Functions and Applications: This course will focus on the principles of Algebra, problem-solving, and function modeling to explain different patterns and phenomena.  In this course, students will continue learning the skills and procedures that they initially learned in Algebra 1 (such as factoring, graphing, using functions to turn inputs into outputs).  However, we will continue this trajectory by understanding the conceptual backbone to some of these procedures, such as the use of area models to support why factoring works, for example, or how we can use these functions to demonstrate characteristics of functions (such as maxima and minima).   This course will also make more explicit connections between Algebra and Geometry, and will tie in aspects of calculus, such as rates of change, instantaneous rates of change, and slope.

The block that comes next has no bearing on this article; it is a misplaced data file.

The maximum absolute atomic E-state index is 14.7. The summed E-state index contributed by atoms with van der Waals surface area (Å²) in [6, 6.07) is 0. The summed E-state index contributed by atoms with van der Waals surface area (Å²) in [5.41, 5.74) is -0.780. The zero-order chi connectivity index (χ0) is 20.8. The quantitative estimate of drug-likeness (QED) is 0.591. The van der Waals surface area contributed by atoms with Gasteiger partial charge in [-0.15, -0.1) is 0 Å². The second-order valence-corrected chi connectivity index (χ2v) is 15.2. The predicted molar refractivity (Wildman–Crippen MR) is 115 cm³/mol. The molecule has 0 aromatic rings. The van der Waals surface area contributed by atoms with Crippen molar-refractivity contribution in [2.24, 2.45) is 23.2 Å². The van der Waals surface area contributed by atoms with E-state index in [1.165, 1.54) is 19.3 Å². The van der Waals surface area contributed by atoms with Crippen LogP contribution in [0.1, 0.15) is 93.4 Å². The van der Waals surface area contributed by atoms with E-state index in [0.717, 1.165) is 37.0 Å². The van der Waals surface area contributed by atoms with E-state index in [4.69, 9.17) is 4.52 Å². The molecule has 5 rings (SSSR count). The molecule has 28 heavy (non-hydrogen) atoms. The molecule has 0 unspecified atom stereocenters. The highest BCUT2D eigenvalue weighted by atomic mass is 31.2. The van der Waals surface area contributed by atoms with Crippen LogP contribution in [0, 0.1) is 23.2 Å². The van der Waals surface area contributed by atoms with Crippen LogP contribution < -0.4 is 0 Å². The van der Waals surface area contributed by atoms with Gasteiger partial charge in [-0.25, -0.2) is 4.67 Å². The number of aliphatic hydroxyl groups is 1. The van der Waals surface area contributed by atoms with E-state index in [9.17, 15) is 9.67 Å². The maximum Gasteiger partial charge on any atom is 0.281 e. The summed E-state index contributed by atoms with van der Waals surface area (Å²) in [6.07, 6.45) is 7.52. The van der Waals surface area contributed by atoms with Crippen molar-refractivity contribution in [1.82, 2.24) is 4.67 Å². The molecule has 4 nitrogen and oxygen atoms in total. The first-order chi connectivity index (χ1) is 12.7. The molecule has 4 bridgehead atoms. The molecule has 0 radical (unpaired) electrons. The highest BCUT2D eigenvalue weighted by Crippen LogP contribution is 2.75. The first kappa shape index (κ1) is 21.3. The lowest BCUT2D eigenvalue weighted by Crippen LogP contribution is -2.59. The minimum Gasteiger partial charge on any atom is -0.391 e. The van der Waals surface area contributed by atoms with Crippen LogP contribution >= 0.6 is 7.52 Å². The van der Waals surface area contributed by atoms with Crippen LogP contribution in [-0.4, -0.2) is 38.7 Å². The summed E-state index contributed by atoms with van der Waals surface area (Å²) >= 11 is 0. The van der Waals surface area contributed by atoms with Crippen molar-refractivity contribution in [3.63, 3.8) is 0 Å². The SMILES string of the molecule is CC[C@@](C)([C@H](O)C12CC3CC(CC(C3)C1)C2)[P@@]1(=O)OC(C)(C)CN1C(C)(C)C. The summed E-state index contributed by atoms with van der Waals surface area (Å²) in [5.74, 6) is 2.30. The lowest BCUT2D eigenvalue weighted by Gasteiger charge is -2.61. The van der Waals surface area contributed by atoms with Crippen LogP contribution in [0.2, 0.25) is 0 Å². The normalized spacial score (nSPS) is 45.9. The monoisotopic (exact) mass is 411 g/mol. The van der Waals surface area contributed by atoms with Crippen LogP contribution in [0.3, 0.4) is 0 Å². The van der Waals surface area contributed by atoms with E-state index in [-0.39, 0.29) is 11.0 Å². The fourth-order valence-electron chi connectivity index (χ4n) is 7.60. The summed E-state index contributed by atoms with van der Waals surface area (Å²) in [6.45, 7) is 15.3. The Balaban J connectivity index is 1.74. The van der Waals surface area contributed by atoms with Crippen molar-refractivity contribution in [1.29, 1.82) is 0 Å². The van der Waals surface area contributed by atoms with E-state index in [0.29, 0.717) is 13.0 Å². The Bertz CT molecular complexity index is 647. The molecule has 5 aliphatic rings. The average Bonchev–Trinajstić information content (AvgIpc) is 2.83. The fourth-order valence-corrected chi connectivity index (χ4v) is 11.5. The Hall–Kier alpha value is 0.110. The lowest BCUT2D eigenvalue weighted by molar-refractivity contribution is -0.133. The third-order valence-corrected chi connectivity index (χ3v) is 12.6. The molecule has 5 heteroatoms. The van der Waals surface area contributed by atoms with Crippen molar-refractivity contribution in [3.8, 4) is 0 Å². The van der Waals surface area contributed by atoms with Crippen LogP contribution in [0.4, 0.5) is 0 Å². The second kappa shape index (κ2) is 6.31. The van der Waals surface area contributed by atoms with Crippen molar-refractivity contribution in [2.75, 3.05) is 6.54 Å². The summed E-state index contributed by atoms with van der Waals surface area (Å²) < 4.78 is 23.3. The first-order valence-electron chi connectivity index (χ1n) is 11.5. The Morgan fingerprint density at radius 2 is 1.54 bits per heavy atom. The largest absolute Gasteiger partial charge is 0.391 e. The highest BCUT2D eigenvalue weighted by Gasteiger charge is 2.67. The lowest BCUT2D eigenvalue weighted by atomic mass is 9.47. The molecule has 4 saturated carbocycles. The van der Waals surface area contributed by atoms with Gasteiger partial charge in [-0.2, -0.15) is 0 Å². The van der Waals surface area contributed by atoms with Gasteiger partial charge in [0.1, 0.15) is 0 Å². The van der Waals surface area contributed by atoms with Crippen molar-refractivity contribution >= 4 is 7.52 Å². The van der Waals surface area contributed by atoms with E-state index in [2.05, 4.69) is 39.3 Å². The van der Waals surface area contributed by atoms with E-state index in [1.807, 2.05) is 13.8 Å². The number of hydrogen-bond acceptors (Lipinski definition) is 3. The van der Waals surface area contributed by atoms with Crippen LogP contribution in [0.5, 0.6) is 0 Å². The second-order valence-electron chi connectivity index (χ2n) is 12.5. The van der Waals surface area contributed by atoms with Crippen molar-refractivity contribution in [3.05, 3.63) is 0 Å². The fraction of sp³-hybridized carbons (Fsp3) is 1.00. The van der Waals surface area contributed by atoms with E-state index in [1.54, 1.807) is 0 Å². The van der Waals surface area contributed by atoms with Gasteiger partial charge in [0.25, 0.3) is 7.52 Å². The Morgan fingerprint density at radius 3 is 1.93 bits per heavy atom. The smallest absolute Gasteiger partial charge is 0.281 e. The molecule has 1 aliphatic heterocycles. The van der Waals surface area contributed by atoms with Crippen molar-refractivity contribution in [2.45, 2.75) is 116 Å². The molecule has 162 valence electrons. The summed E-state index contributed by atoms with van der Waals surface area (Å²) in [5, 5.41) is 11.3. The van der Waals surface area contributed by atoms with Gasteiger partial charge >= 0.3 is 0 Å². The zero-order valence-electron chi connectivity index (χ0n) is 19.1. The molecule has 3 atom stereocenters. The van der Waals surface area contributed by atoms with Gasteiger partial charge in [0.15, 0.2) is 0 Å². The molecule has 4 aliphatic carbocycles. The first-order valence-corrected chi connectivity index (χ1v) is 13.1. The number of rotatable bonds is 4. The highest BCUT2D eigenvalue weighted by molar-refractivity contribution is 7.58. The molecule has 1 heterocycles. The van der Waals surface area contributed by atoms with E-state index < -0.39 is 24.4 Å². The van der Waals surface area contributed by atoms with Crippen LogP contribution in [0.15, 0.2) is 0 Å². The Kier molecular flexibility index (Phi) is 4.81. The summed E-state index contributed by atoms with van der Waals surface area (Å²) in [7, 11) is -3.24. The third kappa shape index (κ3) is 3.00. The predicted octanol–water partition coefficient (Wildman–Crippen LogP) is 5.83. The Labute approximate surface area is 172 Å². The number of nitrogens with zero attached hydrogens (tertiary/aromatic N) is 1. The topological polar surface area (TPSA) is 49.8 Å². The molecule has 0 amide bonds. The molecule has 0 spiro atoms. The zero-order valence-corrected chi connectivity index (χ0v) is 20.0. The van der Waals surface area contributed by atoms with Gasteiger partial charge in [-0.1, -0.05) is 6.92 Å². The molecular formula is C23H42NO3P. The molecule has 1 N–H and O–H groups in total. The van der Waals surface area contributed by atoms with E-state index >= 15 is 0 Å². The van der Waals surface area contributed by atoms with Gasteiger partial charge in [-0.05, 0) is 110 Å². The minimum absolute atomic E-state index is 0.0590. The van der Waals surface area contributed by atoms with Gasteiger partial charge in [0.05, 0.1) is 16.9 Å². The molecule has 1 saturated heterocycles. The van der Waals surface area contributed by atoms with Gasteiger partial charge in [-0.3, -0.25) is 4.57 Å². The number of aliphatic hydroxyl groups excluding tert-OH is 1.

At ESA, we believe that students learn science by actually doing science! What that means is our classes are as hands-on as possible and ask students to design their own experiments and research projects. Through this inquiry-based approach, students gain expertise in the scientific method, which focuses on skills such as questioning, developing procedures, identifying variables, collecting and analyzing data and drawing conclusions.